It’s too early for Spencer’s turnaround

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Updated: March 23, 2015 11:40:33 AM

A break-even will take time since the high-margins apparel category’s share in the retailer’s revenues is still small

Shashwat Goenka, spencers, spencers retail, Spencer’s Retail, Sanjiv GoenkaWhen Shashwat Goenka took up the challenge to turn around Spencer’s Retail, which has been reeling under losses for years, the 23-year-old son of Sanjiv Goenka, must not have realised how difficult a task that would be.

When Shashwat Goenka took up the challenge to turn around Spencer’s Retail, which has been reeling under losses for years, the 23-year-old son of Sanjiv Goenka, chairman of RP-Sanjiv Goenka Group, must not have realised how difficult a task that would be. The retail chain remains in the red and reported losses of R164.5 crore in FY 2013-14. Analysts believe losses will come down in FY15 to levels of R120 crore; a recent report by Deutsche securities pegged it at R121 crore adding Spencer’s will not turn profitable in the next three years. Nomura expects the retailer to grow at close to 20% every year for the next three years, and estimates a loss of close to R45 crore in FY17.

Although, it has been around for 15 years, Spencer’s has not managed to get the business model right and has closed down about 200 stores. Almost all of these were not profitable and the bigger problem was that there were a larger number of smaller stores that generated less revenue and smaller margins. “We went through a consolidation and we have exited stores which were non-performing. We didn’t want to be in the western part of the country,” said Goenka, sector head, Spencer’s Retail.

The retailer is now focusing on large format hypermarkets and while 79 smaller stores will stay open, all its expansion will be in hypermarkets—34 at the last count. In 2013-14 nine new hypermarkets were opened, and another five are expected by the end of this year.

Spencer

Spencer’s pace has been somewhat slower than that of its peers, namely, Future Group’s Big Bazaar, Food Bazaar, FBB and eZone, which added 20 new stores last year. Future Group too is looking to focus on hypermarkets and the home retail segment.

Spencer’s new hypermarkets will be set up across two categories —regular and compact; the first will be built across 60,000-70,000 sq-feet while the compact outlets will occupy 25,000- 30,000 sq-feet.

Goenka believes there’s a problem with the product mix in the Spencer’s stores. The apparel category was hardly contributing three per cent to the company’s revenues. It was, therefore, important to get a higher share of revenue from apparels, which  fetches gross margins of 35-45%, twice that of the foods business. “In the food and daily retail business, which comprises the bulk of Spencer’s sales, the industry reports gross margins of 19-20%. Despite tweaking its model, Spencer’s has not been able to turn around,” said Arvind Singhal, chairman of retail advisory firm, Technopak. Spencer’s margins in the foods business are about 18%.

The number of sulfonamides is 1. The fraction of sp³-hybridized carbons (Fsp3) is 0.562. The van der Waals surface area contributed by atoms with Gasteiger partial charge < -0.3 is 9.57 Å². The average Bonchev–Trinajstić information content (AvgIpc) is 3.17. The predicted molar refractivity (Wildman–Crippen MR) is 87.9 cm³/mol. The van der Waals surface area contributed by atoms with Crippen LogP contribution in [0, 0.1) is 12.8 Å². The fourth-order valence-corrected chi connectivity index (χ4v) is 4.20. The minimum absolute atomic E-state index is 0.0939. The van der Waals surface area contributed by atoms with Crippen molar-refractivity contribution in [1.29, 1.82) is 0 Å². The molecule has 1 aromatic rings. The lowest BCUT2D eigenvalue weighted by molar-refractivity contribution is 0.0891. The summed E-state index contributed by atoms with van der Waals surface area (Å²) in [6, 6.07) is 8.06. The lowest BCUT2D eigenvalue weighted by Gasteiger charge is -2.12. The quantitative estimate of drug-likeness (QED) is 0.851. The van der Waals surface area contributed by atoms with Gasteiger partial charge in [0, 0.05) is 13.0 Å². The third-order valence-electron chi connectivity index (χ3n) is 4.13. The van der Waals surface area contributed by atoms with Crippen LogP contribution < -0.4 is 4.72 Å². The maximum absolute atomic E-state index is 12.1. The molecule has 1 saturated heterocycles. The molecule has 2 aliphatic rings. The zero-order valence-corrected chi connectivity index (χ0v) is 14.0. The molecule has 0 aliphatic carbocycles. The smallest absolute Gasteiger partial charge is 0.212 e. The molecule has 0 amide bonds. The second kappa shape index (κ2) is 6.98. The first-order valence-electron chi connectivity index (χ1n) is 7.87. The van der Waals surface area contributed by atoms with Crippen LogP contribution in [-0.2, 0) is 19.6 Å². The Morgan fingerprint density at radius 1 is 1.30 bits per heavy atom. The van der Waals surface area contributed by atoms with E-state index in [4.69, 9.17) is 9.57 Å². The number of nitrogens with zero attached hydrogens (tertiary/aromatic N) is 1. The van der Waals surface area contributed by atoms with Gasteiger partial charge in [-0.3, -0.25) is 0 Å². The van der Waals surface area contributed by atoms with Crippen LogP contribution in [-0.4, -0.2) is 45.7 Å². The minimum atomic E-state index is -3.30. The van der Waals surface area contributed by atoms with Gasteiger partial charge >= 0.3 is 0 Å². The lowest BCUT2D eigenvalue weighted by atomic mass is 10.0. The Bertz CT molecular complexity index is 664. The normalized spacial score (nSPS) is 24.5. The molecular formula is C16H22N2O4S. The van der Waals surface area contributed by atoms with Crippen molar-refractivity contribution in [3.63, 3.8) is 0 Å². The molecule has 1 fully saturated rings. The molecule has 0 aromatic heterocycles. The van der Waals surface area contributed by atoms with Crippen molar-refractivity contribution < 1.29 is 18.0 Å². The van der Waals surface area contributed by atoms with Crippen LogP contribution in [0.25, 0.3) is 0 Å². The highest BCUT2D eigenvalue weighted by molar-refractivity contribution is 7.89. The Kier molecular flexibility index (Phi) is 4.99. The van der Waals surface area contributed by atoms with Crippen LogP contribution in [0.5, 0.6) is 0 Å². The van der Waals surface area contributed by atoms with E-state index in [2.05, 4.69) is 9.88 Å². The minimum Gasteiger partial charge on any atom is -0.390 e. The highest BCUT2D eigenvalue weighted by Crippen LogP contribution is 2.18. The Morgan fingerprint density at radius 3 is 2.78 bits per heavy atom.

Shashwat Goenka, spencers, spencers retail, Spencer’s Retail, Sanjiv Goenka

While Goenka had hoped the company would break even last year, it didn’t. “Every time we thought we were close to it (breaking even) something went wrong,” he said. A break-even could be some time away since apparel’s contribution to revenues will hit 15-20% only in the next few years. But the business has been overhauled. The entire supplier base was changed to cater to the tastes of customers from the upper segment of society. A new team was put in place with a new head to run the business and the new design team now works closely with the vendors.

In the foods business, too, a bunch of new premium products has been introduced which are expected to fetch higher margins.  “We were always a food-first hypermarket and we had to focus on the non-food part to deliver on the bottom line and profitability. You need to focus on categories which give you higher margins,” said Goenka.

Same store sales for Spencer’s improved by 7.7% to R1,383 in FY14; in FY15 so far, the numbers have crossed R1,400. “Our cash flow forecast for Spencer’s Retail indicates that CESC would need to infuse an additional funding of R 440 crore during FY15 and FY17 into the business,” Nomura observed. Goenka’s immediate task will be to convince shareholders of CESC where the money will be spent.

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